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Blooms blushing to her lover's tale;
His queen, the garden queen, his Rose,
Unbent by winds, unchilled by snows,
By every breeze and season blest,
Far from the winters of the west,
Returns the sweets by nature given
In softest incense back to heaven,
And grateful yields that smiling sky
Her fairest hue and fragrant sigh.

So intimate are the bonds of attachment between the rose and the bulbul, and so sensitive is the former to the song of the latter, that it is said to burst from the bud and open at the sound.

Oh, sooner shall the Rose of May

Mistake her own sweet nightingale,
And to some meaner minstrel's lay

Open her bosom’s glowing veil, than that we should longer continue to chant the praises of both, or lull our readers to sleep over the song of the one or the sweet odour of the other.

The very common expression, “under the rose," has been referred to two or three sources. Haydn, in his “ Dictionary of Dates," says, -" The rose a symbol of silence, gave rise to the phrase 'under the rose,' from the circumstance of the Pope's presenting consecrated roses, which were placed over confessionals to denote secresy." Whilst others contend that the old Greek custom of suspending a rose over the guest-table was employed as an emblem that the conversation should not be repeated elsewhere. Whichever was the true origin, whether Christian or Pagan, it is evident that both regarded the rose as an emblem of secresy, and in the same sense, but less studiously followed, we are supposed to regard the same flower, whenever we pick up a stray scrap of scandal, “under the rose.”

This reminds us of the association of this flower with the names of persons, places, and things. It has been said that Syria derived its name from Suri, a beautiful and delicate species of rose, whence came “Suristan," the land of roses.

Now upon Syria's land of roses

Softly the light of eve reposes. Beside a goodly number of such more evident compounds as Rosenthal, Rosenberg, Rosenau, &c., to say nothing of the bcautiful visions of feminine humanity which have blessed the day-dreams of prosaic man, bearing for themselves the fragrant appellations, not merely of the Rose of Arragon or the Rose of Castile, but the less assuming Rose, Rosa, Rosina, or Rosalind. Ill-natured old bachelors and gouty sexagenarians may mutter incoherently about “thorns” and “briars" but we will not listen to them, we will not believe them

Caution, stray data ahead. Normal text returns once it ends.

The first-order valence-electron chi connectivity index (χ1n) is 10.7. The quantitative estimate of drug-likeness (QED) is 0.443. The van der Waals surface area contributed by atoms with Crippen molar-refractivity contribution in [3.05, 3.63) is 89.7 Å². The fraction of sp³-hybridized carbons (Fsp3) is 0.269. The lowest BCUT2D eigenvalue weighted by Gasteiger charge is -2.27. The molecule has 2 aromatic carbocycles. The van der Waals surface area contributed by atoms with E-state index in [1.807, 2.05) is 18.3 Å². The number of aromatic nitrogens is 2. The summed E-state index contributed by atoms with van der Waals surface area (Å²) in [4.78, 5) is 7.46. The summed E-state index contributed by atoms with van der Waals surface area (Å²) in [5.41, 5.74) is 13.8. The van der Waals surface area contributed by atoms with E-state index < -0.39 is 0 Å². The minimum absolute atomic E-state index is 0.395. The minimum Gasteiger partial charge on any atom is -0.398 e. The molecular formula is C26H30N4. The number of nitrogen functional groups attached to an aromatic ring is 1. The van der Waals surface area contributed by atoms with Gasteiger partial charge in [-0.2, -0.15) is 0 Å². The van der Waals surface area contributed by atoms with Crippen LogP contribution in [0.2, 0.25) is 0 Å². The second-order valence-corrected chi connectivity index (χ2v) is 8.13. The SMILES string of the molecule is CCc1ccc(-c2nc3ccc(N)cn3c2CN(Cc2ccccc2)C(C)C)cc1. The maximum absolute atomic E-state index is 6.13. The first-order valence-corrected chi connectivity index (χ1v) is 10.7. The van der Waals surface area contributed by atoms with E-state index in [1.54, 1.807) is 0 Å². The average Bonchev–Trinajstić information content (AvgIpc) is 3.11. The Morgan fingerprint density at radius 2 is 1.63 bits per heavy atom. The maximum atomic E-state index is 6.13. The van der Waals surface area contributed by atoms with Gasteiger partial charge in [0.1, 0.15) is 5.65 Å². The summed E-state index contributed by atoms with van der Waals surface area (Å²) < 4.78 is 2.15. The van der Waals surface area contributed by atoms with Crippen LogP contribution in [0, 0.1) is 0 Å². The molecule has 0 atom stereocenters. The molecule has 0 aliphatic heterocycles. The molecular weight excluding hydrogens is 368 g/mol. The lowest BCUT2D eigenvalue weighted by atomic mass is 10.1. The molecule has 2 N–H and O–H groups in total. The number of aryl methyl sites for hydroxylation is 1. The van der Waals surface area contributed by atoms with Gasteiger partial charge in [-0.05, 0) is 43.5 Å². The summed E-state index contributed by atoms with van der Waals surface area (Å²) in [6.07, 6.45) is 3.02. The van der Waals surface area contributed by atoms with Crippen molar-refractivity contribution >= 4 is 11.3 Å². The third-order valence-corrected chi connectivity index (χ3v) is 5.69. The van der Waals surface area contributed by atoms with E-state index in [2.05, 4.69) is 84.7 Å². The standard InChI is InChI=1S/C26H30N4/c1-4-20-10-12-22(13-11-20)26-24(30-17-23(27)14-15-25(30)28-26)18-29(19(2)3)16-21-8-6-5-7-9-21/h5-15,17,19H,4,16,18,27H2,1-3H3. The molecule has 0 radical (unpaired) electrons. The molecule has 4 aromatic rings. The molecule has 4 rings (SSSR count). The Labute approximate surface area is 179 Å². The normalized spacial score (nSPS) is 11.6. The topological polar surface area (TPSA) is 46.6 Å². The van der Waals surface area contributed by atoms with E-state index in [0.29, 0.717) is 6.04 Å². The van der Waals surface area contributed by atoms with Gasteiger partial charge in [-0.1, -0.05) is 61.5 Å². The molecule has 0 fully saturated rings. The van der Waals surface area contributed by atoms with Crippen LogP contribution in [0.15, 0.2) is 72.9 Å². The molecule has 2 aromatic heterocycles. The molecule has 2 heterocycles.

We have a vision of our own,

And why should we undo it? Cultivated Roses are supposed to have been first planted in this country in A.D. 1522. The damask rose (Rosa damascena) being introduced from the

south of France some time prior to A.D. 1573. The Province rose (Rosa provincialis), from Italy, before A.D. 1596. The moss rose not much earlier than A.D. 1724, and the China rose perhaps about A.D. 1787. Besides these we have, and had long before these dates, wild roses, less beautiful and fragrant, but equally deserving of a remembrance at a "Feast of Roses.”

How are we to enumerate the species of Rosa which are indigenous to Great Britain, since so much depends on the limitation of the word “species," upon which point botanists are not agreed. If we take the last edition of Sowerby's “Botany," we find that the first place is given to sixteen, which are by many authorities accepted as good species. These are again subdivided by others, for under the name of the Dog-rose twentyone forms are named and characterized as species, so that there are to be found men of strong faith who can believe that in the British Islands we possess forty distinct species of native roses. On the other hand, Mr. Bentham limits the number to fice. It matters but little to us for our present purpose whether there are forty species or only five. We believe in the Dog rose, the Burnet rose, and the sweetbriar; and if there were no others, we should still delight in the fragrance of the Eglantine, and have faith in the roses of England so long as a rose could be found to entwine with the thistle and shamrock, and never quarrel, whether it be known to science as Rosa canina, or Rosa verticillacantha, or Rosa platyphylla.

A wild rose-tree (Rosa canina) grows in the crypt of the cathedral of Hildesheim, which has the reputation of being one thousand years old. Baron Humboldt states that, from accurate information which he obtained, the age of the main stem did not exceed eight hundred years. This is, however, a respectable antiquity, and he adds that a legend connects this rose with a vow of the first founder of the cathedral, Louis the Pious, and a document of the eleventh century says, that when Bishop Hezilo rebuilt the cathedral, which had been burnt down, he inclosed the roots of the rosetree within a vault still remaining, raised on the latter the walls of the crypt, which was re-consecrated in 1061, and spread the branches of the rose-tree over its sides. The stem, still living, is nearly twenty-seven feet in height, and only two inches thick, and spreads across a width of thirtytwo feet over the outer wall of the eastern crypt. It is undoubtedly of very considerable antiquity, and well worthy of the renown it has so long enjoyed throughout Germany.